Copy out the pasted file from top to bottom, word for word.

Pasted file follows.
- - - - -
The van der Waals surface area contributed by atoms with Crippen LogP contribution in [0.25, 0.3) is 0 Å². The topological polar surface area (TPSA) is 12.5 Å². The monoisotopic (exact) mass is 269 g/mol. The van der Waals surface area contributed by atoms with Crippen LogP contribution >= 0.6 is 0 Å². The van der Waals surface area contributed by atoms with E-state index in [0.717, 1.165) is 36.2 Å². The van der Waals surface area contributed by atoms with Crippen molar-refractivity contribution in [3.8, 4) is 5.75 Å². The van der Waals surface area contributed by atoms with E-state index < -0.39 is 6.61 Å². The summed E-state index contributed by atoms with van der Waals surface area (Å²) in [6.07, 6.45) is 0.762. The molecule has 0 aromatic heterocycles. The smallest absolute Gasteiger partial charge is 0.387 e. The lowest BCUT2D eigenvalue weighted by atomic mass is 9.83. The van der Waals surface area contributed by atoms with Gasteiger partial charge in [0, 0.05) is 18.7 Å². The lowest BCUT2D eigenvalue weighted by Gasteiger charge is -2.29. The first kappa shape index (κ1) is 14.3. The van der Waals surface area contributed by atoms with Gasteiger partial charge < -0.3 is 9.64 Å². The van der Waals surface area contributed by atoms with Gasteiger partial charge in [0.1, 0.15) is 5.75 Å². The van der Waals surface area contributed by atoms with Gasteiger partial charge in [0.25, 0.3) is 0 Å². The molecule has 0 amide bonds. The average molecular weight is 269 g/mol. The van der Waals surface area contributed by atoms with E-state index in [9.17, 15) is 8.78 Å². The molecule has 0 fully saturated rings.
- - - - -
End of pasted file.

The van der Waals surface area contributed by atoms with Crippen LogP contribution in [0.25, 0.3) is 0 Å². The topological polar surface area (TPSA) is 12.5 Å². The monoisotopic (exact) mass is 269 g/mol. The van der Waals surface area contributed by atoms with Crippen LogP contribution >= 0.6 is 0 Å². The van der Waals surface area contributed by atoms with E-state index in [0.717, 1.165) is 36.2 Å². The van der Waals surface area contributed by atoms with Crippen molar-refractivity contribution in [3.8, 4) is 5.75 Å². The van der Waals surface area contributed by atoms with E-state index < -0.39 is 6.61 Å². The summed E-state index contributed by atoms with van der Waals surface area (Å²) in [6.07, 6.45) is 0.762. The molecule has 0 aromatic heterocycles. The smallest absolute Gasteiger partial charge is 0.387 e. The lowest BCUT2D eigenvalue weighted by atomic mass is 9.83. The van der Waals surface area contributed by atoms with Gasteiger partial charge in [0, 0.05) is 18.7 Å². The lowest BCUT2D eigenvalue weighted by Gasteiger charge is -2.29. The first kappa shape index (κ1) is 14.3. The van der Waals surface area contributed by atoms with Gasteiger partial charge < -0.3 is 9.64 Å². The van der Waals surface area contributed by atoms with Gasteiger partial charge in [0.1, 0.15) is 5.75 Å². The van der Waals surface area contributed by atoms with Gasteiger partial charge in [0.25, 0.3) is 0 Å². The molecule has 0 amide bonds. The average molecular weight is 269 g/mol. The van der Waals surface area contributed by atoms with E-state index in [9.17, 15) is 8.78 Å². The molecule has 0 fully saturated rings.